Feeds

MPs warned about e-health records

Government 'pressuring' patients to not opt out

High performance access to file storage

The government has been accused of ignoring concerns about the privacy of the NHS e-care record.

Contributors to a hearing of Parliament's Health Select Committee on 26 April 2007 claimed the government is pressuring patients for their information to be included on the Care Record Service.

One claimed that the Department of Health has adopted an attitude of "suppressed hostility" towards patients who choose not to be included in the electronic care record system, NHS patient Andrew Hawker told MPs.

Andrew Hawker, an academic who has written about information systems and described himself as "an NHS patient", warned that the implementation of e-care records should be deferred until core IT systems are fully installed and it has been "thoroughly tested for privacy".

"I feel like a passenger on board a plane," Hawker said. "The plane has not had many test flights, and some of those have crashed. Meanwhile flight attendants are handing out brochures saying how safe it all is."

Further warnings were made by Paul Cundy, chair of the General Practitioners' Joint IT Committee. Cundy said that the summary care record, even in early adopter sites, shows signs of becoming far more than just a "summary" care record.

He said: "This scope creep will create great concern amongst GPs, whose records necessarily contain large amounts of contextually sensitive information."

However, Richard Granger, the director general of IT for the NHS, said he was "alive to the challenges" presented by accessibility and security of e-care records. Only 0.2 per cent of the public who have received literature about e-records, have expressed concerns about the new system, Granger said.

He told the committee that 100 per cent security could not be guaranteed, but since the system was implemented in early adopter sites, there had been only been a couple of incidents of breaches of security.

"One of my great sadnesses about the last three to four years, is that we are unable to record privacy breaches of paper," he said.

Granger also drew attention to the inefficiencies and dangers of using traditional paper records. Official statistics show that the root cause of 27 per cent of medication errors is poor information availability. But the NHS National Programme for IT is replacing paper records with a more reliable means of recording and sharing patient information.

Responding to MPs' concerns about the timeliness of the national programme, Granger that it would be inaccurate to state that the whole programme is late. "Some of it is late, some of it is on time and some of it is early," he told the MPs.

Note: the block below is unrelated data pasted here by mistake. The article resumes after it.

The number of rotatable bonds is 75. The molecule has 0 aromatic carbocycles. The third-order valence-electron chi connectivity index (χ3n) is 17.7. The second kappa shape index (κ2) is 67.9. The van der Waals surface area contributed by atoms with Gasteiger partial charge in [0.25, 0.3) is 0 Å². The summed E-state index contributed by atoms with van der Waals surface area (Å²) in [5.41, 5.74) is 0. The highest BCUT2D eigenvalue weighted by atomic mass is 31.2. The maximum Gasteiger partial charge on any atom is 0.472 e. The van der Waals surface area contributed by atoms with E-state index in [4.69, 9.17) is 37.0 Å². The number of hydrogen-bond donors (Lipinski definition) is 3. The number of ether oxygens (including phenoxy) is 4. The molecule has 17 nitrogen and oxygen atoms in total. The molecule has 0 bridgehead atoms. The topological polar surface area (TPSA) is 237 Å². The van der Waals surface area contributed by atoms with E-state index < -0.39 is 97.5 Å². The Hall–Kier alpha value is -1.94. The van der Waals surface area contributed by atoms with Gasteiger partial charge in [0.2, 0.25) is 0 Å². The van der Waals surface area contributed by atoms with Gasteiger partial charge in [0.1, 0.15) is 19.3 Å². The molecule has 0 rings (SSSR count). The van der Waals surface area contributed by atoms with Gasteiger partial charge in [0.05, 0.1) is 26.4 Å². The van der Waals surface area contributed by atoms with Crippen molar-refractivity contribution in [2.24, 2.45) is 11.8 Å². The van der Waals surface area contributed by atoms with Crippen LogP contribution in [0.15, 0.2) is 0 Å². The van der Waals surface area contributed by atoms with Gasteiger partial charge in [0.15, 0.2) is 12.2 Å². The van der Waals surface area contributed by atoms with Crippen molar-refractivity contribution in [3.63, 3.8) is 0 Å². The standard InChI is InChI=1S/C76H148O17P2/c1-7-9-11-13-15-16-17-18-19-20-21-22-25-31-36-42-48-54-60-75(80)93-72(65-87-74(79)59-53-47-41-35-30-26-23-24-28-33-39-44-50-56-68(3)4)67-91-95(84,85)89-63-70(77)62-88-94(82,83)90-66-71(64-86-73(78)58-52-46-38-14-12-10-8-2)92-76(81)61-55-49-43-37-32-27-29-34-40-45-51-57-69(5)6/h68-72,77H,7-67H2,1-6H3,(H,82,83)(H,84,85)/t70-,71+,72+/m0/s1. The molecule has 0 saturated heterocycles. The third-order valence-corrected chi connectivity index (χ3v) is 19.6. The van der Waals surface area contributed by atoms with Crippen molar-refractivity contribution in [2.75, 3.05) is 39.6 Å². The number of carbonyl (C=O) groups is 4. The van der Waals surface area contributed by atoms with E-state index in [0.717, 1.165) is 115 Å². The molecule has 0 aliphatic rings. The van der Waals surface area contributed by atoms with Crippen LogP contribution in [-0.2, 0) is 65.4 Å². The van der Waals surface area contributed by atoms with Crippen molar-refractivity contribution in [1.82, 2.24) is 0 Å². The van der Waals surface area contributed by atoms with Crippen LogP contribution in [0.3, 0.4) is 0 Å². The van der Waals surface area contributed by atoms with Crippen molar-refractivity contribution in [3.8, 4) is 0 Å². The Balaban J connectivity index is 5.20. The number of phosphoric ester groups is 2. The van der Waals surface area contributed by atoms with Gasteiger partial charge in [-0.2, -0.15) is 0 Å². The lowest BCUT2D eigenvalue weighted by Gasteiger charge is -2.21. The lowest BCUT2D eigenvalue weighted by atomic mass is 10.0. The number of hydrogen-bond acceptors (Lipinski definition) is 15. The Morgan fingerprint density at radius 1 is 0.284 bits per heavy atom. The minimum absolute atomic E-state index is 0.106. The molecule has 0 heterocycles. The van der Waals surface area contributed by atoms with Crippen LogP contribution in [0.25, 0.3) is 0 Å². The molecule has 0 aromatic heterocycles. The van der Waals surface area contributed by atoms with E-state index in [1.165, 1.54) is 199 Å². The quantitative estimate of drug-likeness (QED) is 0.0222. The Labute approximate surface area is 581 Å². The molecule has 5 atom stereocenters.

Successes include the delivery of the NHS national network, N3, which was achieved two months ahead of schedule. It now has more than 18,000 connections. Software for the electronic prescription service was delivered to time and budget.

The NHS's centrally managed email systems now has more than 236,000 registered users. In a typical day, GPs across England are using Choose and Book to make more than 16,000 bookings.

"Most of what we set out to do in 2002 will be completed in 2010," Granger said. Already the programme has moved the NHS away from the "lamentable" situation in 2002 of paying £1bn a year for computer systems which were little more than "glorified electronic filing cabinets".

This article was originally published at Kablenet.

Kablenet's GC weekly is a free email newsletter covering the latest news and analysis of public sector technology. To register click here.

High performance access to file storage

More from The Register

next story
Android engineer: We DIDN'T copy Apple OR follow Samsung's orders
Veep testifies for Samsung during Apple patent trial
MtGox chief Karpelès refuses to come to US for g-men's grilling
Bitcoin baron says he needs another lawyer for FinCEN chat
Did a date calculation bug just cost hard-up Co-op Bank £110m?
And just when Brit banking org needs £400m to stay afloat
One year on: diplomatic fail as Chinese APT gangs get back to work
Mandiant says past 12 months shows Beijing won't call off its hackers
German space centre endures cyber attack
Chinese code retrieved but NSA hack not ruled out
EFF: Feds plan to put 52 MILLION FACES into recognition database
System would identify faces as part of biometrics collection
Big Content goes after Kim Dotcom
Six studios sling sueballs at dead download destination
Ex-Tony Blair adviser is new top boss at UK spy-hive GCHQ
Robert Hannigan to replace Sir Iain Lobban in the autumn
Alphadex fires back at British Gas with overcharging allegation
Brit colo outfit says it paid for 347KVA, has been charged for 1940KVA
Jack the RIPA: Blighty cops ignore law, retain innocents' comms data
Prime minister: Nothing to see here, go about your business
prev story

Whitepapers

Securing web applications made simple and scalable
In this whitepaper learn how automated security testing can provide a simple and scalable way to protect your web applications.
Five 3D headsets to be won!
We were so impressed by the Durovis Dive headset we’ve asked the company to give some away to Reg readers.
HP ArcSight ESM solution helps Finansbank
Based on their experience using HP ArcSight Enterprise Security Manager for IT security operations, Finansbank moved to HP ArcSight ESM for fraud management.
The benefits of software based PBX
Why you should break free from your proprietary PBX and how to leverage your existing server hardware.
Mobile application security study
Download this report to see the alarming realities regarding the sheer number of applications vulnerable to attack, as well as the most common and easily addressable vulnerability errors.